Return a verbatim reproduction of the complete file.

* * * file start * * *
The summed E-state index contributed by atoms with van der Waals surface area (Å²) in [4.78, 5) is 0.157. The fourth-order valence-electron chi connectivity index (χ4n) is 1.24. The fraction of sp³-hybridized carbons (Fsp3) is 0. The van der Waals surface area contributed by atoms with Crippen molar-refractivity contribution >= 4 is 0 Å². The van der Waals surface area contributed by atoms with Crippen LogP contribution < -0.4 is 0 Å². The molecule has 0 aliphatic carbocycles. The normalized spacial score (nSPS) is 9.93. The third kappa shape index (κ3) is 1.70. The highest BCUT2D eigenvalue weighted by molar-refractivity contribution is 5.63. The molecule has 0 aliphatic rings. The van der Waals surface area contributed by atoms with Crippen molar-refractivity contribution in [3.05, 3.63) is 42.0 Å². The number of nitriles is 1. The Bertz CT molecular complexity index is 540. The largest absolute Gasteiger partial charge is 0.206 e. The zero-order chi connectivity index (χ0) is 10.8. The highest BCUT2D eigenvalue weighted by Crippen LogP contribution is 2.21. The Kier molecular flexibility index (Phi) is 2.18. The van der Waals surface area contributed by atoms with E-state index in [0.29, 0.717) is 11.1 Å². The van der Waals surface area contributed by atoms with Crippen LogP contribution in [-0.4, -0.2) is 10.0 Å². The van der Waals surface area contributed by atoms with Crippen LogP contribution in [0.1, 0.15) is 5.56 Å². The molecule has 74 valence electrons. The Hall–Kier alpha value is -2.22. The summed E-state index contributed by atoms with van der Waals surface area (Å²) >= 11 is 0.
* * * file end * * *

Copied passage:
The summed E-state index contributed by atoms with van der Waals surface area (Å²) in [4.78, 5) is 0.157. The fourth-order valence-electron chi connectivity index (χ4n) is 1.24. The fraction of sp³-hybridized carbons (Fsp3) is 0. The van der Waals surface area contributed by atoms with Crippen molar-refractivity contribution >= 4 is 0 Å². The van der Waals surface area contributed by atoms with Crippen LogP contribution < -0.4 is 0 Å². The molecule has 0 aliphatic carbocycles. The normalized spacial score (nSPS) is 9.93. The third kappa shape index (κ3) is 1.70. The highest BCUT2D eigenvalue weighted by molar-refractivity contribution is 5.63. The molecule has 0 aliphatic rings. The van der Waals surface area contributed by atoms with Crippen molar-refractivity contribution in [3.05, 3.63) is 42.0 Å². The number of nitriles is 1. The Bertz CT molecular complexity index is 540. The largest absolute Gasteiger partial charge is 0.206 e. The zero-order chi connectivity index (χ0) is 10.8. The highest BCUT2D eigenvalue weighted by Crippen LogP contribution is 2.21. The Kier molecular flexibility index (Phi) is 2.18. The van der Waals surface area contributed by atoms with E-state index in [0.29, 0.717) is 11.1 Å². The van der Waals surface area contributed by atoms with Crippen LogP contribution in [-0.4, -0.2) is 10.0 Å². The van der Waals surface area contributed by atoms with Crippen LogP contribution in [0.1, 0.15) is 5.56 Å². The molecule has 74 valence electrons. The Hall–Kier alpha value is -2.22. The summed E-state index contributed by atoms with van der Waals surface area (Å²) >= 11 is 0.